Home / Mint-lounge / Features /  Britain remembers 6 Indian Victoria Cross recipients

In 1914, Darwan Singh Negi from Karbartir village in Uttar Pradesh fought in the First World War in France. He was a Naik in the 1st Battalion, 39th Garhwal Rifles, Indian Army Corps of the British Expeditionary Force.

On the night of 23 November that year, the then 31-year-old Negi came under heavy rifle fire. Despite being wounded twice in the head and once in the arm, he was one of the first to help his regiment clear German forces out from British trenches.

Negi is one of the six Indian soldiers among 175 Victoria Cross recipients (from 11 commonwealth countries) whose stories, along with a photo, have been collected for a digital archive by the Foreign and Commonwealth Office (FCO) of the UK Government, as part of its First World War Centenary program. The archival project was launched on 20 June.

“It is fitting that we pay tribute to the Victoria Cross recipients from overseas…," said Foreign and Commonwealth Office Minister Hugo Swire. Presented only to British and Commonwealth forces, the Victoria Cross is the highest award for gallantry in the face of enemy. With this archive, the UK government hopes to send “a message that these men, and the important role played by their home countries in the First World War, will never be forgotten by the people of the United Kingdom," Swire said.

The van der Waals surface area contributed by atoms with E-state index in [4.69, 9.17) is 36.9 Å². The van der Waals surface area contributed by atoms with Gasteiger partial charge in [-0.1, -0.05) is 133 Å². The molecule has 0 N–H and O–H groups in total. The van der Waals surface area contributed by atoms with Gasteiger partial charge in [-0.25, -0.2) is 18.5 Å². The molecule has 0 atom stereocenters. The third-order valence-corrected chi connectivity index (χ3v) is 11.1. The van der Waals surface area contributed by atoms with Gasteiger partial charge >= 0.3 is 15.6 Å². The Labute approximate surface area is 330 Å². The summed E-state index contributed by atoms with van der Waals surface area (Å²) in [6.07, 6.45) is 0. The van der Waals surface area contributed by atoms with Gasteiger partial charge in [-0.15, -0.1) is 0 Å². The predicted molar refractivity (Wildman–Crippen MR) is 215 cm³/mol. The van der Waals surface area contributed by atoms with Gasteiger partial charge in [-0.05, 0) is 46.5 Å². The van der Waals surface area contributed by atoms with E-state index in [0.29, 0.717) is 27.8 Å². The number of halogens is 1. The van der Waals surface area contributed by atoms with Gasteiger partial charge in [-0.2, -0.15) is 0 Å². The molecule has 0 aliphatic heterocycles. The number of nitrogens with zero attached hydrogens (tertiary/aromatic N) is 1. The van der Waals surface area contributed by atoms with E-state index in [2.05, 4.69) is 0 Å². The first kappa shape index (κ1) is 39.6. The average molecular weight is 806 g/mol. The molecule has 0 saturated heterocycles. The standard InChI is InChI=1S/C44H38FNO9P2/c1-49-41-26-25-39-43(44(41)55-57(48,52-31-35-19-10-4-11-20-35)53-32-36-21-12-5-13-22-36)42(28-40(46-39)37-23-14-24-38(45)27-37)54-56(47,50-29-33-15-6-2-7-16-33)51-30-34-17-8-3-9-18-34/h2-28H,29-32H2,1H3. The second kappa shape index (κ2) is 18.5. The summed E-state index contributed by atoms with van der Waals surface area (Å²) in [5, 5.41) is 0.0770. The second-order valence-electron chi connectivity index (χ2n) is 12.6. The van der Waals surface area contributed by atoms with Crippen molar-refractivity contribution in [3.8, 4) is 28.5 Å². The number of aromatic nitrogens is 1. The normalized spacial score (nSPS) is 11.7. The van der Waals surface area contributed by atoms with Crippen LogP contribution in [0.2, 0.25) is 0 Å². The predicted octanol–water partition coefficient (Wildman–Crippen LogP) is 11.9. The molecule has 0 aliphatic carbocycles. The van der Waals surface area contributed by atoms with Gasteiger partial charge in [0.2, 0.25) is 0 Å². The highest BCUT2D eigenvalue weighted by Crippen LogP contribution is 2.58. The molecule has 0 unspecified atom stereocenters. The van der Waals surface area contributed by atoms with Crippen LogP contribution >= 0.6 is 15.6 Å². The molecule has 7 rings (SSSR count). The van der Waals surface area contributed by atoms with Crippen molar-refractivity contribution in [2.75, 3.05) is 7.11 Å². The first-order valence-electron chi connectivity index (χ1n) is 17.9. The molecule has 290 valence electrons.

In 2014, the UK government presented bronze memorial plaques to the home countries of these 175 Victoria Cross recipients. The digital archive is a way for them to bring these plaques to life, and to reach “the younger generations," the FCO said. In keeping with this, the archive had its launch on social media.

Over the next six months, the archive will highlight in further detail, each soldier’s individual story, said Tara Finn of the First World War Centenary Commemorations Team.

Naik Darwan Singh Negi, retired as a Subedar from the Army and died in 1950 in India. He is one of the earliest Indian recipients of the Victoria Cross. The museum opposite the Garhwal Rifles War Memorial in the cantonment town of Lansdowne in Uttarakhand is named after him.

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